The Indomitable Investor: Why a Few Succeed in the Stock Market When Everyone Else Fails
Steven M. Sears
Format: PDF / Kindle (mobi) / ePub
A new approach to investing based on how Wall Street insiders approach the market
The Indomitable Investor deconstructs the stock market as the public has come to know it and reconstitutes it from the inside out from the perspective of the fortunate few who dominate Wall Street. By revealing how top investors and traders think and act Steven Sears shows the stock market to be an undulating ocean of money, with seasoned investors reading the waves others cannot.
Teaching readers to think about the market in radically different ways, The Indomitable Investor shows how to improve returns—and, just as importantly, avoid losses—with disciplines deployed by people who almost always do exactly the opposite of what Wall Street says to do.
Laying bare great fallacies, the book explains that non-professional investors wrongly think the stock market is a place to make money, which is what Wall Street wants them to try to do. The Indomitable Investor says otherwise and shows how Wall Street's best investors have a completely different focus.
- Explains the critical ideas and insights of top traders and investors in language anyone can understand and implement
- Packed with material rarely shared off Wall Street that is used every day by professional investors
- Introduces the 17 most important words on Wall Street
- Teaches critical skills, including: How to increase returns by focusing on risk, not potential profits; how to use the stock market's historical patterns to optimize investment decisions; understanding key relationships between stocks and the economy that predict what will happen to stocks and the broader market; how to increase mutual fund returns with an easy adjustment that redirects the bulk of profits to you—not mutual fund companies, and how to analyze information like seasoned investors to move beyond "statement of the obvious" news reports that turn ordinary investors into Dumb Money
Accessible to readers of all backgrounds, including those with a limited understanding of investing, The Indomitable Investor will change how investors view the stock market, Wall Street, and themselves.
his favorite investment period,” burnishes his well-deserved halo and blurs the facts. Buffett says very little about selling stocks or bad investment decisions. He leaves that to regulatory documents that his company, Berkshire Hathaway, ﬁles with the Securities and Exchange Commission. Those reports are much drier and harder to read than his shareholder letters the ﬁnancial media loves to hype. c02.indd 34 28/02/12 7:32 AM Greed 35 The truth is that buy-and-hold investing is not as easy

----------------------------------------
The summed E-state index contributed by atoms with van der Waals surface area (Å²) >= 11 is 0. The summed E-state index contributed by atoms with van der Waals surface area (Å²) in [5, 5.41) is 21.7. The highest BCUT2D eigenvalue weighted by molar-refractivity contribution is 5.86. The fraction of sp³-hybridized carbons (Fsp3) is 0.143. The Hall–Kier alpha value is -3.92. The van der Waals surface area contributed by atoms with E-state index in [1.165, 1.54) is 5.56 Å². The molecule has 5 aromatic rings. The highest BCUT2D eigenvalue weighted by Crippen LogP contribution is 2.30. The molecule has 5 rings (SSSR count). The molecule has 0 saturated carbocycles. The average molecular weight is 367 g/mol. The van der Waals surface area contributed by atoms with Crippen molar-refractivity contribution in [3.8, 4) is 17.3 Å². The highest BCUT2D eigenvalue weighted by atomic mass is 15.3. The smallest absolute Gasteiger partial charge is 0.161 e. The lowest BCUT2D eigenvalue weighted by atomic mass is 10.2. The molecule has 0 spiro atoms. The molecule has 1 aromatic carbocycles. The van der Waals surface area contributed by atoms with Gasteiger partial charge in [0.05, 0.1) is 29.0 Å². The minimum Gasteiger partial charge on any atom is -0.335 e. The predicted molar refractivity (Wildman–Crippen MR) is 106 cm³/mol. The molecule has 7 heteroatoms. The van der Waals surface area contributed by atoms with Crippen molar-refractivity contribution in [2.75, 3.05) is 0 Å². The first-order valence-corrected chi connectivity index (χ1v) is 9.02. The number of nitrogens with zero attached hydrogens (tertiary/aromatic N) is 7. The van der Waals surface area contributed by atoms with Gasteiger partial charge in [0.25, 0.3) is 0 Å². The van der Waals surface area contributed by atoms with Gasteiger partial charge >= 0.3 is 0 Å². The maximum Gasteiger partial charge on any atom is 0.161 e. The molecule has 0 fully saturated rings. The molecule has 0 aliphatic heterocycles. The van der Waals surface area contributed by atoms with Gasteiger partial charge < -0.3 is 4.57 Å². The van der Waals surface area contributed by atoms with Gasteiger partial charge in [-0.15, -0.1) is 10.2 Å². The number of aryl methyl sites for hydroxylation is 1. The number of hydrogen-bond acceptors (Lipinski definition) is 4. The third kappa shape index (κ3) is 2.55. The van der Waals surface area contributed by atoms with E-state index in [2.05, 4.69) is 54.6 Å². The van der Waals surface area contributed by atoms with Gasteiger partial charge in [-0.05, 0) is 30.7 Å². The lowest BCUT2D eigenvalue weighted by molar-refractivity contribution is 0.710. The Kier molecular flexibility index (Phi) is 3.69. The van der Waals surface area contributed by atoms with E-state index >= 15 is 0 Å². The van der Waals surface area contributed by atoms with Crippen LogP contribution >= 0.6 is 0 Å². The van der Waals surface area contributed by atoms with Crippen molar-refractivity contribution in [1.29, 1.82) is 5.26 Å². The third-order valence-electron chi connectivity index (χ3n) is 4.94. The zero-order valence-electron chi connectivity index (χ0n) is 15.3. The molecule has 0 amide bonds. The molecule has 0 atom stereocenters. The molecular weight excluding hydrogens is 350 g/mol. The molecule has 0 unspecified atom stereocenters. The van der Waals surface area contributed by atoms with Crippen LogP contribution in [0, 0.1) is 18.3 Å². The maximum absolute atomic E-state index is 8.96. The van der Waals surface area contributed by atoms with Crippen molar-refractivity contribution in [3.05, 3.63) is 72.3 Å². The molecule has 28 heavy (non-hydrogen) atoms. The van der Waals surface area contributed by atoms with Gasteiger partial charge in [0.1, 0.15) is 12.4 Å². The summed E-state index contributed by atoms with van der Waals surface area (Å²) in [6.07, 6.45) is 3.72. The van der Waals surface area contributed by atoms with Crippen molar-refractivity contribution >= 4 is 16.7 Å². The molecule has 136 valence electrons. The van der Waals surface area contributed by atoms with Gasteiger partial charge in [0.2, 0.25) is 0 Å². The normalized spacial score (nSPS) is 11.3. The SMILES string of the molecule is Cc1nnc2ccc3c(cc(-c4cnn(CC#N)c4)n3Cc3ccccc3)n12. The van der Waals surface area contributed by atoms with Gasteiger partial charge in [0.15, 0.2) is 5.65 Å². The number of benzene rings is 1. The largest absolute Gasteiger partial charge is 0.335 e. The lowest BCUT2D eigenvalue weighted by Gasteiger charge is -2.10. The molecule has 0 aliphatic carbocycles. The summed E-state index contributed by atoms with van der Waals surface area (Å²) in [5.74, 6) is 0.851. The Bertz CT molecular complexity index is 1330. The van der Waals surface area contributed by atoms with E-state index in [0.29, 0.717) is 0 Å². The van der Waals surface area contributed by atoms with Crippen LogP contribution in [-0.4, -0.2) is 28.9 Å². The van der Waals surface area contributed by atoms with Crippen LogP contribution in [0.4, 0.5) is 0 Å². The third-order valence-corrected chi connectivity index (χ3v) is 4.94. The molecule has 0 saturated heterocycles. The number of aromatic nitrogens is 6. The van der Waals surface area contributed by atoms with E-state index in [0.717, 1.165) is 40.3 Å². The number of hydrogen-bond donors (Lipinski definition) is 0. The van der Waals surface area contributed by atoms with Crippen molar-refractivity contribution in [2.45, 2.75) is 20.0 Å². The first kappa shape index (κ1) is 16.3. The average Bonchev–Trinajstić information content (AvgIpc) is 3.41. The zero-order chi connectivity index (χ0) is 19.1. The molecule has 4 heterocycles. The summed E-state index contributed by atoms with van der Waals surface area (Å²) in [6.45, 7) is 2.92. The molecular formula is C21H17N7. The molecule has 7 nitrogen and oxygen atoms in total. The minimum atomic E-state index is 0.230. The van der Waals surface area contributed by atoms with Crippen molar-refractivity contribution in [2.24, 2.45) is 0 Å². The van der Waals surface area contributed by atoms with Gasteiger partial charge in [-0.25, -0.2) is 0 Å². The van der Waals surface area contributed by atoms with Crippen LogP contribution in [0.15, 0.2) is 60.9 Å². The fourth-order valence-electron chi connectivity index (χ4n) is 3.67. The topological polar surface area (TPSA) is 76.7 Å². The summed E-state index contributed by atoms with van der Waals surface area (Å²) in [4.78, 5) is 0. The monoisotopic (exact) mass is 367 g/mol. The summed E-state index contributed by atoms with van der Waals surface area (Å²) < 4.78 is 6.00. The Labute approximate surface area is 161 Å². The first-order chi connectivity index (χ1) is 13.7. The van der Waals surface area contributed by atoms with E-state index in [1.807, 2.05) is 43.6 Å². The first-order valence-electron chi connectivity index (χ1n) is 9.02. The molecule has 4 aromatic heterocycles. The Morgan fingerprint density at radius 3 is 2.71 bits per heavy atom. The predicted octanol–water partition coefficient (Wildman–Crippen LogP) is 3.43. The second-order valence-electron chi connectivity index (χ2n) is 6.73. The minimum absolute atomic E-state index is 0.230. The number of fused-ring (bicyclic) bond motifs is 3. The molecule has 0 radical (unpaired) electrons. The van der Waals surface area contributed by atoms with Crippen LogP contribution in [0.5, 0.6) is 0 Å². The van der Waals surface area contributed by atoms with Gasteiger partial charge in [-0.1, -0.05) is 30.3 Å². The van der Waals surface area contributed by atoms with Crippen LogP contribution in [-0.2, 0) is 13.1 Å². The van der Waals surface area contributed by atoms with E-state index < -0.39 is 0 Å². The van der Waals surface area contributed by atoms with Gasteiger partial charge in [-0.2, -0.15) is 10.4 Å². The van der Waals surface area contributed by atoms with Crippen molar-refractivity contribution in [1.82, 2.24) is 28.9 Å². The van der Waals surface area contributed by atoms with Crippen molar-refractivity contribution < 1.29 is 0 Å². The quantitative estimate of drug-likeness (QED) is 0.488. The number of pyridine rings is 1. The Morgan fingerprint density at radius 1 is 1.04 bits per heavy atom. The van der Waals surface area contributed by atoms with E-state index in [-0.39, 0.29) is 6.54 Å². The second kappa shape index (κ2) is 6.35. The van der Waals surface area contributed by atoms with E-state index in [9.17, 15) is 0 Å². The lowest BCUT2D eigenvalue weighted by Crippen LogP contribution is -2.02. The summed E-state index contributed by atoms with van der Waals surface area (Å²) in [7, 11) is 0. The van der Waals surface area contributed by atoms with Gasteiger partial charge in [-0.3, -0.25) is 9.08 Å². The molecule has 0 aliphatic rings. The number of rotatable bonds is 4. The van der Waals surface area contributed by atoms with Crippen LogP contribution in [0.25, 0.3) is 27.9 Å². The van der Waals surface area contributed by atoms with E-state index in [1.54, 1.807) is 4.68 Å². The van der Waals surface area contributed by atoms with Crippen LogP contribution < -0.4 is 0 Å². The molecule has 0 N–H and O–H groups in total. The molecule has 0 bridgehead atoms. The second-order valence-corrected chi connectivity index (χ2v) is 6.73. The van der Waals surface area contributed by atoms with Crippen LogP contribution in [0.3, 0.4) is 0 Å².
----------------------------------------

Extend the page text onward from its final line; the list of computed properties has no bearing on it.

groups. c06.indd 125 25/02/12 2:13 PM 126 t h e i n d o m i ta b l e i n v e s t o r But the Massachusetts Pension Reserves Investment Management Board does is not similarly conﬂicted. The fund has a simple mandate: increasing returns on the almost $47 billion under management. In August 2008, in the midst of the credit crisis, the pension fund ﬁred ﬁve active-fund managers for poor performance. Money was taken from Legg Mason, Gardner Lewis, NWQ Investment, Mazama Capital, and Ariel
their models because their compensation is tied to that worldview. After the credit crisis began in 2007, some derivatives traders were asked to review the models used by ﬁxed-income mortgage traders to securitize subprime mortgages that were sold in bundles to other investors. One of those traders said he found variables—such as interest rates or default rates on loans—were actually ﬁxed rates, which proved to be a costly mistake because interest rates change and some people stopped paying their
now out buying emerging-market stocks. What has to happen—and it will happen—is that some people who have moved up this risk ladder will lose a lot of their money and they will move back.16 c08.indd 162 25/02/12 2:16 PM Behavior 163 If recent history is a reliable guide, the move back to safer parts of the risk ladder is temporary. No one wants to miss the chance to make money, or recoup losses. Besides, as dealers say in the stock and options market, losers always come back to Las Vegas.
business professor, says savings rates may be inﬂuenced by an inability of people to relate to themselves in 50 years. Research shows that people care more about the present outcomes than the future, a condition psychologists call temporal discounting. Savings, which requires giving up today something for tomorrow, is an intertemporal choice.34 Hershﬁeld has developed a software program that shows people what they might look like in the future. He is working with Allianz, a major global ﬁnancial